To facilitate our understanding of the politics and experiences of transnational sport migrants then, three related concepts, transculturation, mobility and visibility are introduced and permeate the analyses throughout this book. Transculturation, a relatively old yet underutilized concept, is defined by the processes by which the values and meanings of a commodity change when it moves from one locality to another. Both mobility and visibility affect transcultural processes. The manner and degree to which mobility can be produced is a prime concern of all migrants. Mobility is not an inherent personal quality but a highly valued commodity whose production is based on the local material conditions where the potential migrant currently is and where he or she intends to arrive. Those local conditions and the relations between them shape migrants' ability to produce their own mobility. Directly impacting migrants' production of their own mobility is their visibility in both localities. Migrant visibility is informed both by public understandings and awareness of a migrant group's social identities, which are positioned accordingly within local contexts, and the degree to which the individual in question is visible to relevant authorities, sport and state, whose interests help to shape migrants' movements.
Sown throughout In Foreign Fields, all of these concepts facilitate the analyses of the multiple processes by which individuals become transnational sport migrants. To introduce these concepts further, an individual I call Tommy Cartwright relates his own narrative of transnational sport migration. This chapter, then, lays out the case for using a transnational approach for the study of sport-related migrants. Having already discussed the emergence of transnational approaches for understanding social phenomena, the concept of transculturation is reintroduced as a way to analyse the transnational movement of sport-related commodities. Tommy's narrative introduces the various concerns of this chapter and illustrates how an individual's own movements are shaped by and inform broader patterns of transnational sport migration. I then discuss how Tommy's narrative informs the concept of mobility used in this book. Following the discussion centred on Tommy, four more migrants are introduced to illustrate the further complexities of mobility. Without further ado then and in Tommy's own words:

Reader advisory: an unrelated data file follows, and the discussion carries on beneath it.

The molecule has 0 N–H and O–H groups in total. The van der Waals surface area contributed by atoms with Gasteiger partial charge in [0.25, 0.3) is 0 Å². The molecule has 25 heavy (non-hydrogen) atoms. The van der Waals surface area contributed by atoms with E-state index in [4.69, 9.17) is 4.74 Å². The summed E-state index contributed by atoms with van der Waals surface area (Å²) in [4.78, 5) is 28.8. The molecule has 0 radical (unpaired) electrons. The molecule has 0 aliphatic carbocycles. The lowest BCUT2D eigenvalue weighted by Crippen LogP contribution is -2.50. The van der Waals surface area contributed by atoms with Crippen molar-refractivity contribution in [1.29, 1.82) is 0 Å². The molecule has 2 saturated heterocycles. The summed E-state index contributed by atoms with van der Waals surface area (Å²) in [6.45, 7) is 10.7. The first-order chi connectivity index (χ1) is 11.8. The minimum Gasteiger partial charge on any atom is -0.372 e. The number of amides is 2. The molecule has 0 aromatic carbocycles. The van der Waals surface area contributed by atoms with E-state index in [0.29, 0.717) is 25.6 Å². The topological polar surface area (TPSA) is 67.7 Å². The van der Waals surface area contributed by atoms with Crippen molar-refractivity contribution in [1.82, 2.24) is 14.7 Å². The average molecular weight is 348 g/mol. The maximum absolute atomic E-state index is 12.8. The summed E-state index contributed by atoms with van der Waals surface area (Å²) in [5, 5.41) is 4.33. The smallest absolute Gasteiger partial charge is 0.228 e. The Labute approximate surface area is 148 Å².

I was born in South Africa. So rugby's about a religion over there. So obviously from an early age, I was exposed to the sport and through the schooling system, you're introduced to it. I emigrated over to Australia at the age of 13 and continued along the development there [sic] through the schools system. Then representative-wise, I was involved with the Institute of Sport in Australia, which was based in Canberra and had a satellite in Brisbane. And that's really a talent identification programme really. Players under the age of 21 are offered the opportunity to train and learn physical preparation with different mental aspects, so you have your rugby skills training and a bit of psychological training, and then through that system I graduated to playing for the Australia sevens side and was fortunate enough to be capped for Australia in '94. And then we toured England with a [provincial] side. We played against a team called Swashbucklers and Mickey Olsen, who was a former [provincial] player, was playing for them. He ... after my return to Australia, I got a call from them saying they were interested in me coming over and joining that team there so ... I made the decision to join Swashbucklers in London and played there for three years where I met a guy called Pauly Jameson who is from Ulster. And he came back to Ulster the year before I finished at Swashbucklers. I was on holidays in Spain and I received an email from Pauly saying, 'We're really looking for an outside centre,' which is my position, 'would you be interested?' So at that stage I was going to return back to Australia but I thought I'd come over and have a look at the set-up and meet the people. I did that and obviously I was very impressed with the people that were involved and the facilities were great. And I thought it would be interesting to spend a year, which is what the contract was at that stage, in Belfast for the life experience more than anything else. So I signed the contract for a year and that expired and I was offered another two-year contract which I then signed, so [I] basically committed myself for another two years. Then due to some conditions that developed, especially in those two years, I decided it was time to move on.